REM sleep associated with overweight in children and adolescents

Jun 12, 2008

Short sleep time is associated with overweight in children and adolescents, a core aspect of which may be attributed to reduced REM sleep, according to a research abstract that will be presented on Thursday at SLEEP 2008, the 22nd Annual Meeting of the Associated Professional Sleep Societies.

The study, authored by Xianchen Liu, MD, PhD, of the University of Pittsburgh, focused on 335 participants between seven and 17 years of age, who underwent three consecutive nights of standard polysomnography, or an overnight sleep test, and weight and height assessment as part of study on the development of childhood internalizing disorders (depression and anxiety).

According to the results, compared with normal-weight children, overweight children slept about 22 minutes less, had lower sleep efficiency, shorter REM sleep periods, lower REM activity and density, and longer latency to the first REM period.

After adjustment for demographics, pubertal status, ethnicity, and psychiatric diagnosis, one hour less of total sleep increased the odds of overweight by about two-fold, one hour less of REM sleep increased the odds by about three-fold, REM density and activity below the median increased the odds by two- and three-fold, respectively.

“Given the fact that the prevalence of overweight among children and adolescents continues to increase, and chronic sleep insufficiency becomes more and more prevalent in the modern society, family and school-based sleep interventions which aim to enhance sleep hygiene and increase sleep duration may have important public health implications for the prevention and intervention of obesity and type-two diabetes in children and adolescents,” said Dr. Liu.

Studies have linked sleep deprivation among children and adolescents to increased incidence of obesity and cardiovascular disease, and can also result in behavioral problems, lead to poor academic performance and affect relationships with their peers.

It is recommended that adolescents get nine hours of nightly sleep and school-aged children between 10-11 hours.

Source: American Academy of Sleep Medicine

Explore further: Exploring 3-D printing to make organs for transplants

add to favorites email to friend print save as pdf

Related Stories

Babies and sleep: Another reason to love naps

Feb 22, 2010

Anyone who grew up in a large family likely remembers hearing "Don't wake the baby." While it reinforces the message to older kids to keep it down, research shows that sleep also is an important part of how infants learn ...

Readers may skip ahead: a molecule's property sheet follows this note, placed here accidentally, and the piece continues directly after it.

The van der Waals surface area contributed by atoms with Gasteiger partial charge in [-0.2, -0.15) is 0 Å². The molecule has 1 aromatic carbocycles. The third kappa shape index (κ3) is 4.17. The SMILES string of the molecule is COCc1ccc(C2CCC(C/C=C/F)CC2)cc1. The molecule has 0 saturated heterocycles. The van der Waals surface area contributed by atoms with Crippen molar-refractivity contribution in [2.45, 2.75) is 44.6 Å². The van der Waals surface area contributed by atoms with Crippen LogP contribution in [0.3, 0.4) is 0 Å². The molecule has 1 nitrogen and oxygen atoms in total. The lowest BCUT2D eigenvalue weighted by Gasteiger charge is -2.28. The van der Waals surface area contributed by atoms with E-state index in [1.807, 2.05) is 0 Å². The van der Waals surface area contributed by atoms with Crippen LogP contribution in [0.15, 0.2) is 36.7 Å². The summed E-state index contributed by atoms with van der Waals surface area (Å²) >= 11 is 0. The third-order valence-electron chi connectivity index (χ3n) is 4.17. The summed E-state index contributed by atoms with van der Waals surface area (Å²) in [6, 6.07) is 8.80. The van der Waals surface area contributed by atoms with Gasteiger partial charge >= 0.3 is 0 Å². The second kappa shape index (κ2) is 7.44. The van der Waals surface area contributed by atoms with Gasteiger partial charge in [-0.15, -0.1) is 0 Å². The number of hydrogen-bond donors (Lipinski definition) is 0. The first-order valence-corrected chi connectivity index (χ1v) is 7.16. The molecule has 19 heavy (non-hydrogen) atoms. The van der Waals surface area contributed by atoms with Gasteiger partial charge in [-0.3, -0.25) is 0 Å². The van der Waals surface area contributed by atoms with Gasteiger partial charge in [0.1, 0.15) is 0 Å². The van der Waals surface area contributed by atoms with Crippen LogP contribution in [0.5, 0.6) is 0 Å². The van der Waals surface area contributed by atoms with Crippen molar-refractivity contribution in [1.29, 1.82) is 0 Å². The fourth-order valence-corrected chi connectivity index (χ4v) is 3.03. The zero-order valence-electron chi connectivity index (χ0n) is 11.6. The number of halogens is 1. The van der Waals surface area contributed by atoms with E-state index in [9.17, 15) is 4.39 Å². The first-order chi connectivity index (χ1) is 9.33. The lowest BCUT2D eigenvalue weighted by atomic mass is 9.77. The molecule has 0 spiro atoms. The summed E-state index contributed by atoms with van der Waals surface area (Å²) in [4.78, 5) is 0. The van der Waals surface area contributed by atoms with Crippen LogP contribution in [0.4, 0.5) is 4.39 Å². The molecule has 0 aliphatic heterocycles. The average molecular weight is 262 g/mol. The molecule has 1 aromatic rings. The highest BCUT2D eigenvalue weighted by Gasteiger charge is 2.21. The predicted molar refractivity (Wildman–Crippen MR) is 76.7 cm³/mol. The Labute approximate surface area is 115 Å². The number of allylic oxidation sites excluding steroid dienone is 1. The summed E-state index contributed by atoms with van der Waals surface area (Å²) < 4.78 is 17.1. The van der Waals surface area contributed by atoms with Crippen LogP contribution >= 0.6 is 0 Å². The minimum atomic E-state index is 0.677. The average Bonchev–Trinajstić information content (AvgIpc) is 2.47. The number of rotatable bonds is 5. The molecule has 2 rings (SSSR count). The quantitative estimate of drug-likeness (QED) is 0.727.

Recommended for you

Exploring 3-D printing to make organs for transplants

Jul 30, 2014

Printing whole new organs for transplants sounds like something out of a sci-fi movie, but the real-life budding technology could one day make actual kidneys, livers, hearts and other organs for patients ...

High frequency of potential entrapment gaps in hospital beds

Jul 30, 2014

A survey of beds within a large teaching hospital in Ireland has shown than many of them did not comply with dimensional standards put in place to minimise the risk of entrapment. The report, published online in the journal ...

Key element of CPR missing from guidelines

Jul 29, 2014

Removing the head tilt/chin lift component of rescue breaths from the latest cardiopulmonary resuscitation (CPR) guidelines could be a mistake, according to Queen's University professor Anthony Ho.

Burnout impacts transplant surgeons (w/ Video)

Jul 28, 2014

Despite saving thousands of lives yearly, nearly half of organ transplant surgeons report a low sense of personal accomplishment and 40% feel emotionally exhausted, according to a new national study on transplant surgeon ...

User comments : 1

Adjust slider to filter visible comments by rank

Display comments: newest first

westonprice
not rated yet Jun 13, 2008
Sleep deprivation is not the cause but another symptom (like obesity, diabetes) of metabolic difficulties which are no doubt related to the chemicals being ingested, excess carbohydrates being a major one.